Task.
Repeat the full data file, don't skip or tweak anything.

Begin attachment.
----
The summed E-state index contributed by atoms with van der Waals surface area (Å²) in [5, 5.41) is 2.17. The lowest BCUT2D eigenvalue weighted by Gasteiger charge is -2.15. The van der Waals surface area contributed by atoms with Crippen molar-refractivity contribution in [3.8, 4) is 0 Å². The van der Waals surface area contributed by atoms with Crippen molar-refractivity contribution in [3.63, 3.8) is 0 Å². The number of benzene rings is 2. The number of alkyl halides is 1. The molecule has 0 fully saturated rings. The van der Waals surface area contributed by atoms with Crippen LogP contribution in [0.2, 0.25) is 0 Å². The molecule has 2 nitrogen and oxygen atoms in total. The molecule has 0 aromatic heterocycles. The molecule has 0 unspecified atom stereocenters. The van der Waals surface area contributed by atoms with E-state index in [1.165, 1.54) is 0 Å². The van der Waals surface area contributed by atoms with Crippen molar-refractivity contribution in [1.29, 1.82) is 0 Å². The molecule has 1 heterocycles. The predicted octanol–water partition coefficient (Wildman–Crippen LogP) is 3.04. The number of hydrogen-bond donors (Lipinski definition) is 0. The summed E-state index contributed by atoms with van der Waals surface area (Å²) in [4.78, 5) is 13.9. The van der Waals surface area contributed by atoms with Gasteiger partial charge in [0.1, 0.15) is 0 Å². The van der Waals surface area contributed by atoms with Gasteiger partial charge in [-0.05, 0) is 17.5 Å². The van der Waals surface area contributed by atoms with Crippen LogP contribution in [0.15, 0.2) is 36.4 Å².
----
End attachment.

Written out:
The summed E-state index contributed by atoms with van der Waals surface area (Å²) in [5, 5.41) is 2.17. The lowest BCUT2D eigenvalue weighted by Gasteiger charge is -2.15. The van der Waals surface area contributed by atoms with Crippen molar-refractivity contribution in [3.8, 4) is 0 Å². The van der Waals surface area contributed by atoms with Crippen molar-refractivity contribution in [3.63, 3.8) is 0 Å². The number of benzene rings is 2. The number of alkyl halides is 1. The molecule has 0 fully saturated rings. The van der Waals surface area contributed by atoms with Crippen LogP contribution in [0.2, 0.25) is 0 Å². The molecule has 2 nitrogen and oxygen atoms in total. The molecule has 0 aromatic heterocycles. The molecule has 0 unspecified atom stereocenters. The van der Waals surface area contributed by atoms with E-state index in [1.165, 1.54) is 0 Å². The van der Waals surface area contributed by atoms with Crippen molar-refractivity contribution in [1.29, 1.82) is 0 Å². The molecule has 1 heterocycles. The predicted octanol–water partition coefficient (Wildman–Crippen LogP) is 3.04. The number of hydrogen-bond donors (Lipinski definition) is 0. The summed E-state index contributed by atoms with van der Waals surface area (Å²) in [4.78, 5) is 13.9. The van der Waals surface area contributed by atoms with Gasteiger partial charge in [0.1, 0.15) is 0 Å². The van der Waals surface area contributed by atoms with Gasteiger partial charge in [-0.05, 0) is 17.5 Å². The van der Waals surface area contributed by atoms with Crippen LogP contribution in [0.15, 0.2) is 36.4 Å².